Paul Manafort’s Trial: Everything We Learned on Day One

See his vest, see his vest, made from real ostrich chest. Photo: Mark Wilson/Getty Images

After being delayed by six days, Paul Manafort’s trial got off to a swift start in Alexandria, Virginia on Tuesday. Jury selection was completed just before 2 p.m., leaving time for both sides to offer their opening statements, and prosecutors to call their first witness.

Though this is the first trial stemming from Robert Mueller’s investigation (the second will come in September, when Manafort is tried for more explosive crimes in D.C.) no one mentioned the special counsel, Russia, or President Trump. Instead, jurors were presented with two portraits of Manafort: Prosecutors described him as a habitual liar who willfully avoided paying taxes to fund his lavish lifestyle, while the defense painted him as a gifted political strategist duped by his devious deputy, Rick Gates. There were also guest appearances from Bernie Sanders’s former chief strategist and a $15,000 jacket made from an ostrich. Here are all the new revelations.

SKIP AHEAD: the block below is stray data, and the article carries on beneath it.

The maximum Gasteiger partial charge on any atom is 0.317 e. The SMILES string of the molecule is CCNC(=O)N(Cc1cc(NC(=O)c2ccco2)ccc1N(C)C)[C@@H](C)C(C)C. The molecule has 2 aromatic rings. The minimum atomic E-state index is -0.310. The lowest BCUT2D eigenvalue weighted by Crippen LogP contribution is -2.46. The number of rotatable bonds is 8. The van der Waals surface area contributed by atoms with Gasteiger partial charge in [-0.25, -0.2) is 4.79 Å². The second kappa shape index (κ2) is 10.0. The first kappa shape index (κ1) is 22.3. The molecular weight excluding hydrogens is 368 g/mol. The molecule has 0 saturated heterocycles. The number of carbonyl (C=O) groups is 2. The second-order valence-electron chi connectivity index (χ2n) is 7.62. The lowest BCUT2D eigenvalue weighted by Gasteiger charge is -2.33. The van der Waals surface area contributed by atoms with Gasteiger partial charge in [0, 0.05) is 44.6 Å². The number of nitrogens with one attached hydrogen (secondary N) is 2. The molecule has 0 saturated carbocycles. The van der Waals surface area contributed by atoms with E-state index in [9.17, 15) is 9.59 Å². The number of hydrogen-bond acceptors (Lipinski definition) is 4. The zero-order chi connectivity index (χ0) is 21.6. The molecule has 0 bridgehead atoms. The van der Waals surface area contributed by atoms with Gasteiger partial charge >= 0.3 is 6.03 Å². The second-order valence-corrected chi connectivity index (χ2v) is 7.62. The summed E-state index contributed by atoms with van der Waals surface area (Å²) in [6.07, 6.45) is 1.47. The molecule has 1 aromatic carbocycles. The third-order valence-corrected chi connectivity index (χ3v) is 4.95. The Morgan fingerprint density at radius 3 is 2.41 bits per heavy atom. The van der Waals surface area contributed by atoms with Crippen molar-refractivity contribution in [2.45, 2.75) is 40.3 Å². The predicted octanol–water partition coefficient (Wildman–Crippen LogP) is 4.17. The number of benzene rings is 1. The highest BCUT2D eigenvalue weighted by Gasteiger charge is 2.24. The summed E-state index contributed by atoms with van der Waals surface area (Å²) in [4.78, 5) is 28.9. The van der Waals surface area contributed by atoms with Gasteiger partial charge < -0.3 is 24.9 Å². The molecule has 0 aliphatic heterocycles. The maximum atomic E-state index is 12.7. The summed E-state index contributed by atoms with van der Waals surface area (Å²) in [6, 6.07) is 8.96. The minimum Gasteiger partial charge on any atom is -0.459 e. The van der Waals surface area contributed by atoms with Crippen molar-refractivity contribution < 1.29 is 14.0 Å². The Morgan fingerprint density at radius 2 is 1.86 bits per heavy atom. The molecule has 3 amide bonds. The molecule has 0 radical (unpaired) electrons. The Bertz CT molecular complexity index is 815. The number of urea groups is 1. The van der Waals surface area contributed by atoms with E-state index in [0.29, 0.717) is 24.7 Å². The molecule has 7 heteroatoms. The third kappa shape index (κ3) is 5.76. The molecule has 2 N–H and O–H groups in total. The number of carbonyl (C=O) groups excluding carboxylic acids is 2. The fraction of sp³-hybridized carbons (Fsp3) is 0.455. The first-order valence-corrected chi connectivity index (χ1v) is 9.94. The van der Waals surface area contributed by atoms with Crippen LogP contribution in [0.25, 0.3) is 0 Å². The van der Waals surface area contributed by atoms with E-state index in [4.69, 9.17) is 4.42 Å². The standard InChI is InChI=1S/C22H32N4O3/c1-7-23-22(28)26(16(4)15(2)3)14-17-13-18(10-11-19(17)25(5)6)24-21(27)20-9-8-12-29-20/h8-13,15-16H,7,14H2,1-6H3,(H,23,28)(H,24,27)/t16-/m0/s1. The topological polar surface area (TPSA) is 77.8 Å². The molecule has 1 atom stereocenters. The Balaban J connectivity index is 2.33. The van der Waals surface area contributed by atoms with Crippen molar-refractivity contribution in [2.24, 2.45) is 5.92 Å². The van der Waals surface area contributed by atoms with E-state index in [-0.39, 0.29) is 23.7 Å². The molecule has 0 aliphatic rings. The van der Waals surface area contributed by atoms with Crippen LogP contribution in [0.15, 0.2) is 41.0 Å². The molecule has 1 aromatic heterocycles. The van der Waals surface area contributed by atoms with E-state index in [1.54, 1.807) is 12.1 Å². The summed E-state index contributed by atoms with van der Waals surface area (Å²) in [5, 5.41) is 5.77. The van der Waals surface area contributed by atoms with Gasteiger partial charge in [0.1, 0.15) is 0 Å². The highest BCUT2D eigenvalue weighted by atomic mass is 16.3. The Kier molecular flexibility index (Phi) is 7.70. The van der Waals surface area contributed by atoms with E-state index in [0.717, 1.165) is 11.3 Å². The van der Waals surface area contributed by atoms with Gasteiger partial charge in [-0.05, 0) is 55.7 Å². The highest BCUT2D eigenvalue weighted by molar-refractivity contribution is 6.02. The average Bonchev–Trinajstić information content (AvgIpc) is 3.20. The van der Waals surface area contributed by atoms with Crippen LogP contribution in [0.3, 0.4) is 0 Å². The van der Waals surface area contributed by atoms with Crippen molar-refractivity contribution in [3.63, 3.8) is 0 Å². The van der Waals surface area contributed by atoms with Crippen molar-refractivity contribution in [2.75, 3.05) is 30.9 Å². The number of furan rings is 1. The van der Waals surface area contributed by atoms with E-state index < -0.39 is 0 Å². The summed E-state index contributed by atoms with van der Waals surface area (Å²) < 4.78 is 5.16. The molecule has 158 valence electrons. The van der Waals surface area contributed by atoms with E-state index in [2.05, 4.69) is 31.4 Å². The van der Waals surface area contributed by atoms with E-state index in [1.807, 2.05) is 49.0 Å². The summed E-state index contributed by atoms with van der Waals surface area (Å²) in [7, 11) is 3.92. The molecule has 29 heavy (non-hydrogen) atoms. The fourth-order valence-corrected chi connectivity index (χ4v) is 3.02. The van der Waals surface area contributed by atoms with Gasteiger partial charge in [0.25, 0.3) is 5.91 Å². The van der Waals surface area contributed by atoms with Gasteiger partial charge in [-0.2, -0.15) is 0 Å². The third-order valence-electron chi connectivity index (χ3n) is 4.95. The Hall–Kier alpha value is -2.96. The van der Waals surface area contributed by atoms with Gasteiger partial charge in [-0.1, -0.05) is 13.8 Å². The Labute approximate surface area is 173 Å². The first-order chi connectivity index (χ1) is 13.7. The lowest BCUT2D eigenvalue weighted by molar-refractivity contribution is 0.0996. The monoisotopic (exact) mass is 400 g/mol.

The jury

The jury consists of six men and six women, with three men and one woman serving as alternates.

The jurors were selected from a pool of about 60 jurors from Northern Virginia. When Judge T.S. Ellis III asked if anyone had a connection to the Justice Department, nine people raised their hands. “Oh, my goodness,” he joked. “I’m not going to ask that question again.”

Judge Ellis repeatedly reminded jurors not to discuss the case with anyone, or do any outside research. He said he hoped they “will not hurry to slit your wrists,” joking, “There is a positive side to this. The court will supply your lunch every day.”

As the trial got underway, Manafort tried to make eye contact with the jury. The Washington Post reports, “He smiled wanly. The jurors did not smile back.”

Prosecutors: Manafort “believed the law did not apply to him”

Manafort stands accused of hiding millions of dollars he earned from political consulting in Ukraine from 2008 to 2014, then engaging in bank fraud to keep himself afloat when those funds dried up. It seems the central question of the trial, which is expected to last three weeks, is whether these financial schemes were directed by Manafort or Gates. Manafort’s longtime business partner, who also worked under him on the Trump campaign, was charged with similar crimes, but took a plea deal and is now the Mueller team’s star witness.